Search Components - What can be customized?

Search Components in SharePoint (and Office 365)

Source Systems and Content Sources

Source systems store and manage all the data that can be integrated into SharePoint Search. The most important types of data sources in SharePoint Search are SharePoint sites (obviously), file shares, and database content (through direct DB access or Web Services). You can also connect to Exchange Public folders and websites (for example, your company’s public website, competitors’ sites, etc.). If you have some very specific line-of-business systems, you can also write or buy a third- party custom connector (for example, to SAP) to be able to connect them to SharePoint Search.
The connections can be defined by creating Content Sources in the SharePoint Search Service Application (on-premises or hybrid).

Crawling and Indexing

The process in which the Search Engine in SharePoint or Office 365 enumerates and gets the content from the content sources defined above is called Crawling. The crawled items will then be indexed into the index.
The index is stored on the SharePoint farm in on-premises environment, and in the cloud in case of a hybrid environment.

Result Sources

With Result Sources, we can create pre-defined segments of items in the Search Index, by aggregating and/or filtering them from one or more Content Sources. We also can define which ranking model to use, to re-order the items in the result set. For example, a Result Source can be “Documents” from “everywhere”, or “Old content” including everything that is older than three years.

Search Federation

The other way to pull content into SharePoint Search is federation: you can define Result Sources to use a remote index to provide the results from, instead of indexing content into the local Search Index. With this option, you can provide results from large websites like MSDN or Financial Times, or from places that use different security options, etc. You do not have to build the index and don’t need to allocate resources for it, but you need a solid and reliable Internet connection, and there’re some other limitations too.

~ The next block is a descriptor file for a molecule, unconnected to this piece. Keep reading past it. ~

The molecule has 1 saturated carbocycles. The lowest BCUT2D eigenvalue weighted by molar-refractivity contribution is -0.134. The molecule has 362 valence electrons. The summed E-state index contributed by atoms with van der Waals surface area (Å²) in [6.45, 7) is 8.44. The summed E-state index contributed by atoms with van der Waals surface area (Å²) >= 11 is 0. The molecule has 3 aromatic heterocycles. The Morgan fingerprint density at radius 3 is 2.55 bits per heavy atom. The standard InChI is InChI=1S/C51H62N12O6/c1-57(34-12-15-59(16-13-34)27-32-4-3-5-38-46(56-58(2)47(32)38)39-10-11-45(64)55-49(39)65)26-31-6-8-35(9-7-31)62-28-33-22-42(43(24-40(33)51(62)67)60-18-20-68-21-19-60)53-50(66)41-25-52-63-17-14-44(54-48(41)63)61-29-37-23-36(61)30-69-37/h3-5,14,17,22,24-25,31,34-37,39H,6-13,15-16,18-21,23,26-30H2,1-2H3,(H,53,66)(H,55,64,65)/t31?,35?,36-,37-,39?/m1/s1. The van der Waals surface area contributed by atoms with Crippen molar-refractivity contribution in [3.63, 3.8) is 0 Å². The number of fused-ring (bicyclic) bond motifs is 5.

Besides the content itself, a lot of metadata is also stored in the Local Search Index. Metadata is the most important basis of the user interface: can be used for the Search Refiners (facets), we can sort the results by them, we can display them on the Result Set and/or the Hover Panel, etc. Don’t forget: metadata is the “glue” of Search, and despite the fact that it is a relatively small part of the picture, this might be one of the most important things in the whole Search story!

Query Rules

Query rules are pre-defined query transformation rules which can help to meet the user’s intent better. They are used to transform a query, to change the ranking of the results, to display various Result Blocks, etc. They are crucial for customization and personalization of the Search Results.

Result Sets

Result Sets are basically everywhere where we display the results. They are responsible for displaying the results to the end users, as well as provide the features on which they can interact with. Result Sets use Result Sources to define where the results should come from, and can use Query Rules as well. They can also display various metadata from the Local Search Index.

Result Types

Result Types are to define which item should get displayed in what way (for example, a Word document will be displayed differently than a Calendar item).


Search facets are called Refiners in SharePoint and Office 365. They allow the users to filter (refine) the displayed Search Results by further conditions.

Hover Panel

Hover Panel gets displayed when the user hovers the mouse over a result in the Result Set. Hover Panel is the flyout card with the document preview (if it is available), with some metadata, and with some actions to take on the results (for example, open the item, open its location, send it to someone, start a workflow, etc.) Again, Hover Panel is tied to Result Types – different types can have different Hover Panels.

Display Templates

If everything is all together, the results are ready to be presented – the last question we have left is the How. The answer is formulated in Display Templates. They define the way the results have to be displayed (by Result Type, of course) as well as how the Hover Panel will be displayed. Moreover, we use Display Templates for the Refinement Panel as well.

How to customize Search? - Your Action Plan

As you can see, Search has many components and features in SharePoint 2016 and Office 365. Each of these is a small element in the big engine, but each is needed to make Search successful in an organization. Understanding them helps to define the needs and requirements, as well as to plan the Search Application and drive it to success.

When working with customers, one of the most common question I get is "How to start?"

This is the primary question I am providing answer to in this course. By the end of the last lesson, you will have an action plan in your hands which you can start implementing.

Meanwhile, download the infographic that drives you through the components we are going to discuss in this course: